Persistently Innovating Network, SWIFT, Cooperatively Permits Secure And Seamless Transfer Of Funds Worldwide
SWIFT (Society for Worldwide Interbank Financial Telecommunications) is a cooperative to provide a safe and secure financial transaction messaging path for its members. The network facilitates a seamless receipt or transfer of funds – secure and seamless transfer of funds worldwide – between different banks across the world.
Secure And Seamless Transfer Of Funds Worldwide
Today, it seems quite feasible for a hassle-free transfer of payments and funds around any corner of the world. The vast messaging network of the SWIFT system is the major player facilitating this transfer. The network is used by banks and financial institutions to send and receive information (like money transfer instructions) more securely, quickly, and accurately.
What started as a utility in 1973 with cooperation of 15 countries to address the problem of communication for cross-border payments, is now a global financial infrastructure that spans almost every continent with 200+ countries and territories for more than 11,000 institutions around the world.
SWIFT replaced the conventional Telex technology in 1977, when its messaging services went live. Thereafter, it became popular, reliable, and trusted amongst the globally partnering institutions around the world. Originally, the services included- a messaging platform, a validating and message routing computer system, and a set of message standards (to permit a seamless automated transmission of communication between users).
The system of payments is still reliable, and a major player owing to its policy to continuously evolve and innovate. Therefore, even when there are other message services, like Ripple, Fedwire, and CHIPS (Clearing House Interbank Payments System), its persistence to deliver its services with efficiency, and introducing new products and services makes it stand out of the crowd, and stay preferred over others.
The impact of SWIFT on national banking system
On a global level, the SWIFT financial system connects a nation to many others, smoothening the entire financial transaction process. This includes improving opportunities to earn profits from exports and making payments while building bureaucratic relations with exclusive imports.
Reportedly, SWIFT recorded an 11% increase of messages per day during 2021 with respect to 2020, with an average of 42 million messages per day.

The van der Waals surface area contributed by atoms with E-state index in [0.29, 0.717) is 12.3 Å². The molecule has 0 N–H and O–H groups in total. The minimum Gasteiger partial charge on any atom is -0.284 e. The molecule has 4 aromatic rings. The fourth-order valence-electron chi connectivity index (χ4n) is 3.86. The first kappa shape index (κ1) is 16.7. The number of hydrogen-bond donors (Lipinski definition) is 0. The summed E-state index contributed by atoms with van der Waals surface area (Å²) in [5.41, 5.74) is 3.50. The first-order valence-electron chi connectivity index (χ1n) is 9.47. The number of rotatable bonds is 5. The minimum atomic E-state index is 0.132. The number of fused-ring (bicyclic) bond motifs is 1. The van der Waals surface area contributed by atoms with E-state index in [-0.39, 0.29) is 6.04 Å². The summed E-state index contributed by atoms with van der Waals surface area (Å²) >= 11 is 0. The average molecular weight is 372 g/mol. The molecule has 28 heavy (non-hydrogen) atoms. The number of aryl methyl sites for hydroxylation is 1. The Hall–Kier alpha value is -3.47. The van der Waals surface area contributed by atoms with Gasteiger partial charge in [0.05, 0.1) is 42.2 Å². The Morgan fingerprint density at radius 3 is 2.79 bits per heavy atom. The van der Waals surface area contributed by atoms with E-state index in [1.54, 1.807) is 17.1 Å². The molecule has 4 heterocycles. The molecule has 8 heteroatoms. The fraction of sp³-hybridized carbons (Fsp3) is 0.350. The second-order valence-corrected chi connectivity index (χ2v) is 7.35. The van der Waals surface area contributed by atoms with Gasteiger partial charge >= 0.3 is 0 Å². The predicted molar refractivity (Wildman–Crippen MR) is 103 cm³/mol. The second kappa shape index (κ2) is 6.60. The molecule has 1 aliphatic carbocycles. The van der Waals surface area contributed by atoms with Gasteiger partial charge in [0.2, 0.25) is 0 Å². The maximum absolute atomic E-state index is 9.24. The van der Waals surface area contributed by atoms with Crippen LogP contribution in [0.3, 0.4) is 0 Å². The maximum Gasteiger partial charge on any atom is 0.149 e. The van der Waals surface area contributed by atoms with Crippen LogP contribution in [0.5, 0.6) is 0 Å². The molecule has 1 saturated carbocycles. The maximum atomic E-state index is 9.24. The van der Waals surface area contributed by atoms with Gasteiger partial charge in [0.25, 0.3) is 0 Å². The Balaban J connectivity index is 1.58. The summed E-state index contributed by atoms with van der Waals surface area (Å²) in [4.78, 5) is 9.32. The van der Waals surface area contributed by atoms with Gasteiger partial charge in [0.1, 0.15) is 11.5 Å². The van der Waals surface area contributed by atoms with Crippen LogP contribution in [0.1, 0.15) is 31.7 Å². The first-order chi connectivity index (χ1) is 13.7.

In 2020, Russia itself accounted for 1.5 percent of transactions. For the U.S. and its European allies, cutting Russia out of the SWIFT financial system would clearly mean quashing Russia’s economy immediately and in the long term.
The move could cut Russia off from most international financial transactions, including the profits from oil and gas production, which accounts for more than 40% of the country’s revenue.
When Iran lost its SWIFT access in 2012 as part of sanctions over its nuclear program, Alexandra Vacroux, Executive Director of The Center for Russian and Eurasian Studies at Harvard University, said, “they lost half of their oil export revenues and 30% of their foreign trade”.
Accomplishing a transaction with SWIFT
Imagine a customer of Bank of America is a client of its New York branch. Suppose he wants to transfer some amount of funds to a friend whose account is in UniCredit Banca (Milan branch). He would need his friend’s account number and UniCredit Banca’s unique SWIFT code.
BoA sends payment transfer SWIFT messages to UniCredit Banca over the secure SWIFT network. On receiving this message, the UniCredit Banca will clear and credit the funds to the friend’s account.
That’s it, simple and fast-track payment. SWIFT is simply a messaging network, and holds no funds or securities, or manages client accounts.
Even when there are other message services like Ripple and Fedwire that aid in the global processing of transactional messages, SWIFT retains its dominance in the market. Its constant willingness to innovate, like offering some reporting utilities and data for business intelligence, and consistently adding new message codes to transmit financial transactions are some of the reasons that contribute to its success.
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